This research was supported in part by grants from the National Institutes of Health (NIH GM0126567-03) and National Science Foundation (NSF 1661218 and 1932765) to S.K.

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SK and JBM designed the study. JBM and QT assembled the datasets. JBM performed the analyses. JBM and SK wrote the manuscript. All authors read and approved the final manuscript.

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Correspondence to Sudhir Kumar.

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Supplementary Information

Additional file 1: Figure S1.

The linear relationship between internal branch lengths obtained from molecules versus morphology (excluding terminal branches) for (A) Hemiptera, (B) Hymenoptera, and (C) Spermatophyta. The slope, correlation coefficient (r) and p-values are shown. The black dashed line represents the best-fit linear regression through the origin. The solid grey line represents equality between estimates. Figure S2. Calibration densities (dark grey bands), 95% HPD-CIs in the time prior (light grey bands), and posterior (colored lines) for 47 nodes in the Hemiptera timetrees under calibration strategies (A) Cr-green, (B) C1-red, and (C) C2-purple. Figure S3. Calibration densities (dark grey bands), 95% HPD-CIs in the time prior (light grey bands), and posterior (colored lines) for 55 nodes in the Hymenoptera timetrees under calibration strategies (A) Cr-green, (B) C1-red, and (C) C2-purple. Figure S4. Calibration densities (dark grey bands), 95% HPD-CIs in the time prior (light grey bands), and posterior (colored lines) for 17 nodes in the Spermatophyta timetrees under calibration strategies (A) Cr-green, (B) C1-red, and (C) C2-purple. Figure S5. The posterior mean times (empty black dots) and 95% HPD-CIs under calibration strategies Cr (green lines), C1 (red lines), and C2 (purple lines) for the molecular subsets are plotted against the combined from Hemiptera, Hymenoptera, and Spermatophyta datasets using linked clock models.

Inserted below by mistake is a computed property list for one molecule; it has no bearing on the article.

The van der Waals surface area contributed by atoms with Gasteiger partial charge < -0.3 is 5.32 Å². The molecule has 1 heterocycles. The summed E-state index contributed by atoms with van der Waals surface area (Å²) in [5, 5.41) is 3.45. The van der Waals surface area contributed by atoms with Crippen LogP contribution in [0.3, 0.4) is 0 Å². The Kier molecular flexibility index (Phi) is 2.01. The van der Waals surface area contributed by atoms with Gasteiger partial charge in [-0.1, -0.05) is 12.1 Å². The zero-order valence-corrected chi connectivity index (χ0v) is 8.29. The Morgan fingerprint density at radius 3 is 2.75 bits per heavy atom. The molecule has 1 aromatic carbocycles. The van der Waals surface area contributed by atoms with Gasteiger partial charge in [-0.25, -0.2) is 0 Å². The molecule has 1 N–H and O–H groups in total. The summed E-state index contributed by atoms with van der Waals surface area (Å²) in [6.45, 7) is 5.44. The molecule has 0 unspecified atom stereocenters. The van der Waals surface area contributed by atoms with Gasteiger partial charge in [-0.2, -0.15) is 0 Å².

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Barba-Montoya, J., Tao, Q. & Kumar, S. Molecular and morphological clocks for estimating evolutionary divergence times. BMC Ecol Evo 21, 83 (2021). https://doi.org/10.1186/s12862-021-01798-6

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Keywords

  • Species divergence time estimation
  • Molecular clock
  • Morphological clock
  • Fossil calibration
  • Bayesian inference